One issue that has slipped under the public’s radar as we try to contain the pandemic is how Hong Kong’s once free society has been crushed by China just eight months after the passage of the infamous Beijing-backed national security law. 

 

The law makes dissent from the Chinese Communist Party’s (CCP) program a criminal offense. Under the law, a Hong Konger can be extradited to mainland China, convicted in a show trial in the Chinese courts that do not adhere to basic precepts of rule of law, and then “be disappeared” for the rest of their lives in a Chinese prison. 

 

As the rest of the world has focused on the virus, Beijing has used this law to crack down on pro-democracy leaders, already arresting dozens. The CCP hasn’t rolled in the tanks like when they massacred thousands of protestors in Tiananmen Square, but the national security law has succeeded in creating a chilling effect that has sown fear in the public.

 

Given the military, economic, and geopolitical clout of China, neither soft nor hard power interventions are viable response options. The most substantive action thus far has been from the British, who have offered a path to citizenship to over 5 million Hong Kongers. America should immediately do the same. However, we should also take even bolder action.

 

Faced with the threat of annihilation by the Alaskan Bull Worm, SpongeBob Squarepants character Patrick Star suggested he and his fellow citizens, “Take Bikini Bottom and push it somewhere else!” What if faced with the threat of the CCP, we adopted this strategy and helped push Hong Kong somewhere else? 

 

More specifically, what if the US recreated Hong Kong as a special economic zone with a charter city? A charter city is a city granted special autonomy to implement a new governance system. Hong Kong itself is a special economic zone, which is an area within a country that has different economic regulations typically more conducive to growth and innovation, that exemplifies what the US should try to build. In 1950, Hong Kong was under British supervision and had a free-market capitalist system while mainland China entered rule by Mao Zedong’s CCP. According to Our World In Data, their per capita GDPs were $4,013 and $757, respectively. By 1980, Hong Kong’s GDP per capita quadrupled to $16,216.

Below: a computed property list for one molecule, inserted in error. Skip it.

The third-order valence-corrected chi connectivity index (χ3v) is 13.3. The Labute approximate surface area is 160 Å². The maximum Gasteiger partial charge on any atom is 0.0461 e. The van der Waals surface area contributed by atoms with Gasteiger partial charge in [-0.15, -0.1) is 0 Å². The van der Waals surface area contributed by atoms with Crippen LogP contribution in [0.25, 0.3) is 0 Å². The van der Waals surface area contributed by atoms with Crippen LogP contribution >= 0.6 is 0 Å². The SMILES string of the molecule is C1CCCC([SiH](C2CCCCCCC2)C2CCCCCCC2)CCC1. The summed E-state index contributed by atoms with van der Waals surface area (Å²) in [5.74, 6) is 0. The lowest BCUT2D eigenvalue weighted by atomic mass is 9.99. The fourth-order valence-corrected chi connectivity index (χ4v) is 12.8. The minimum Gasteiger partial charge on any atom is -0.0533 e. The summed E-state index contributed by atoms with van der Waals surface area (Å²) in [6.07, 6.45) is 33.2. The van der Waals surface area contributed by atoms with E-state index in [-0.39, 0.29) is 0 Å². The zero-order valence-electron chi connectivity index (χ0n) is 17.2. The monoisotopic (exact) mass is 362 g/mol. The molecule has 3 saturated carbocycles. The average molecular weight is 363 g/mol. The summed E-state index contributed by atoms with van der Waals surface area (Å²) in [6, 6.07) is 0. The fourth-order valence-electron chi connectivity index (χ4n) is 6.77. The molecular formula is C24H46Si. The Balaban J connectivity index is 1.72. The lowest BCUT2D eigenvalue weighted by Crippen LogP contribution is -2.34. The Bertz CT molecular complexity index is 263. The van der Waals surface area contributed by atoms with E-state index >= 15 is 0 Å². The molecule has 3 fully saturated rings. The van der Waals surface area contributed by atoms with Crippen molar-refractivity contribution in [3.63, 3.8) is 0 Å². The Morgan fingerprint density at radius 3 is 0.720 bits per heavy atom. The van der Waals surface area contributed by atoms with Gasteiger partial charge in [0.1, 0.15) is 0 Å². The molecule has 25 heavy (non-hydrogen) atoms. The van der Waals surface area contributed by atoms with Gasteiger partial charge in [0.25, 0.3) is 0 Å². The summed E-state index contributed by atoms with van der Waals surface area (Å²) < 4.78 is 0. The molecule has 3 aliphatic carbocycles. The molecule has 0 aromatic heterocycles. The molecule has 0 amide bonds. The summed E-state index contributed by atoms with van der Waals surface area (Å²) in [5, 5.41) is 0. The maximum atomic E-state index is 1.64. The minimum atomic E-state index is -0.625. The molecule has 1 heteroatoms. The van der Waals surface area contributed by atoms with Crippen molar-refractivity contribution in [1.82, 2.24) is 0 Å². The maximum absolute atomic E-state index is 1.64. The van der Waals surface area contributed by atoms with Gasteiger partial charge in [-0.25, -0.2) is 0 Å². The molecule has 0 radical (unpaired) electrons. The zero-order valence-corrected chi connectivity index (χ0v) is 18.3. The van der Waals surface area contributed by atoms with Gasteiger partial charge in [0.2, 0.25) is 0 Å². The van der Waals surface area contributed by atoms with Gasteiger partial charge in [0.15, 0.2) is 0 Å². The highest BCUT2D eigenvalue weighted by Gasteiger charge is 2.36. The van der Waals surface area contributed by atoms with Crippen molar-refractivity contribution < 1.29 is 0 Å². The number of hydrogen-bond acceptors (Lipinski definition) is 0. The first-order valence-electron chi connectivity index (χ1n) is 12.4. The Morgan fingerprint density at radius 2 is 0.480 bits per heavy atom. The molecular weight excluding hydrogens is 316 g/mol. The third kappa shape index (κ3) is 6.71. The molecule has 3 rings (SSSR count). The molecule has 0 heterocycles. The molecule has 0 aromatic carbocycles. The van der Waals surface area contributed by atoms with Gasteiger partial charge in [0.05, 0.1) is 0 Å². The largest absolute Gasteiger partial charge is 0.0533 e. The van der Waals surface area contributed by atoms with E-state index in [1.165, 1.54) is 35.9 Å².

Over the same period China’s communist system led to GDP per capita of $1,690 and the deaths of between 20 million and 60 million people in the Great Famine, the worst man-made disaster in human history. 

 

In 2016 Hong Kong still had one of the most free economies in the world and GDP per capita of $47,043, while China was at just $12,320, and that is only after the CCP instituted Hong Kong-style free market reforms in their own special economic zones in the 1980s. The US government should learn from this example and create a charter city for Hong Kong refugees.  

 

We even have a perfect location to build this charter city: Guantanamo Bay. 

 

President Biden has already stated his desire to close the terrorist prison we have located there. With approximately 45 square miles under US control and a suitable harbor, replacing the prison with a charter city is an opportunity for Democrats and Republicans to compromise and repurpose the infrastructure already in place to help refugees escaping CCP oppression. 

 

If one percent of Hong Kong’s population moved to this charter city there would be a starting population of around 75,000 people. The requisite level of additional development for a population that size could realistically be achieved over the next few years with strong public-private partnerships and could be further expanded over the next few decades to support a few hundred thousand people. 

 

As Mark Lutter, founder of the Charter Cities Institute, wrote in 2016, “Building a charter city in Guantanamo Bay would turn a symbol of American tyranny into a symbol of American hope. Rather than being known for indefinitely detaining prisoners, subjecting them to waterboarding and sleep deprivation, Guantanamo Bay could be a showcase for the best part of America, a symbol of the hope and opportunity America offers.” 

 

Embracing this vision would provide freedom to Hong Kongers, allow us to test a promising model for helping refugees find safety and economic prosperity, as well as revive our currently cold relationship with China.